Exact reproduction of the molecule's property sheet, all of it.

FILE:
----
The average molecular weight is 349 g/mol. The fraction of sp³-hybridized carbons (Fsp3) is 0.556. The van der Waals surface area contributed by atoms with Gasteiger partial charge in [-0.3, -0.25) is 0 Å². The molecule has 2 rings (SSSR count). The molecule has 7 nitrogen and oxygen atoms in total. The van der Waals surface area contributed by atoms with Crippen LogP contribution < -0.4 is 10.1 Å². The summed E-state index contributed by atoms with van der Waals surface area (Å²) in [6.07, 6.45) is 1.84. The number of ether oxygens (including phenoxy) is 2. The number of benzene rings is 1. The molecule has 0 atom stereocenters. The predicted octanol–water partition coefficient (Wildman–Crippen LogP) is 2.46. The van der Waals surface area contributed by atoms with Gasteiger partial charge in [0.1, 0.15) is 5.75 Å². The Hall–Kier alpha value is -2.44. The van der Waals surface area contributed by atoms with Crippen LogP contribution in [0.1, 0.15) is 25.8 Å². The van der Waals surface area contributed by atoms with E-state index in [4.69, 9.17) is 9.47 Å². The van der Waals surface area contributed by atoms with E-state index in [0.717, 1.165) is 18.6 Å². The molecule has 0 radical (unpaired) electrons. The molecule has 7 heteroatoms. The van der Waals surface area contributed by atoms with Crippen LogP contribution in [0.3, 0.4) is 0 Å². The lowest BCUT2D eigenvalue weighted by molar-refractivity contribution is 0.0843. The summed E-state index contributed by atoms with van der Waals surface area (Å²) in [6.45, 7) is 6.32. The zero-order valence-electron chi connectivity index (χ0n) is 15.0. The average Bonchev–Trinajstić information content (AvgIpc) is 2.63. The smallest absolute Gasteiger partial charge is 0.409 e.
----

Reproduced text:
The average molecular weight is 349 g/mol. The fraction of sp³-hybridized carbons (Fsp3) is 0.556. The van der Waals surface area contributed by atoms with Gasteiger partial charge in [-0.3, -0.25) is 0 Å². The molecule has 2 rings (SSSR count). The molecule has 7 nitrogen and oxygen atoms in total. The van der Waals surface area contributed by atoms with Crippen LogP contribution < -0.4 is 10.1 Å². The summed E-state index contributed by atoms with van der Waals surface area (Å²) in [6.07, 6.45) is 1.84. The number of ether oxygens (including phenoxy) is 2. The number of benzene rings is 1. The molecule has 0 atom stereocenters. The predicted octanol–water partition coefficient (Wildman–Crippen LogP) is 2.46. The van der Waals surface area contributed by atoms with Gasteiger partial charge in [0.1, 0.15) is 5.75 Å². The Hall–Kier alpha value is -2.44. The van der Waals surface area contributed by atoms with Crippen LogP contribution in [0.1, 0.15) is 25.8 Å². The van der Waals surface area contributed by atoms with E-state index in [4.69, 9.17) is 9.47 Å². The van der Waals surface area contributed by atoms with E-state index in [0.717, 1.165) is 18.6 Å². The molecule has 0 radical (unpaired) electrons. The molecule has 7 heteroatoms. The van der Waals surface area contributed by atoms with Crippen LogP contribution in [0.3, 0.4) is 0 Å². The lowest BCUT2D eigenvalue weighted by molar-refractivity contribution is 0.0843. The summed E-state index contributed by atoms with van der Waals surface area (Å²) in [6.45, 7) is 6.32. The zero-order valence-electron chi connectivity index (χ0n) is 15.0. The average Bonchev–Trinajstić information content (AvgIpc) is 2.63. The smallest absolute Gasteiger partial charge is 0.409 e.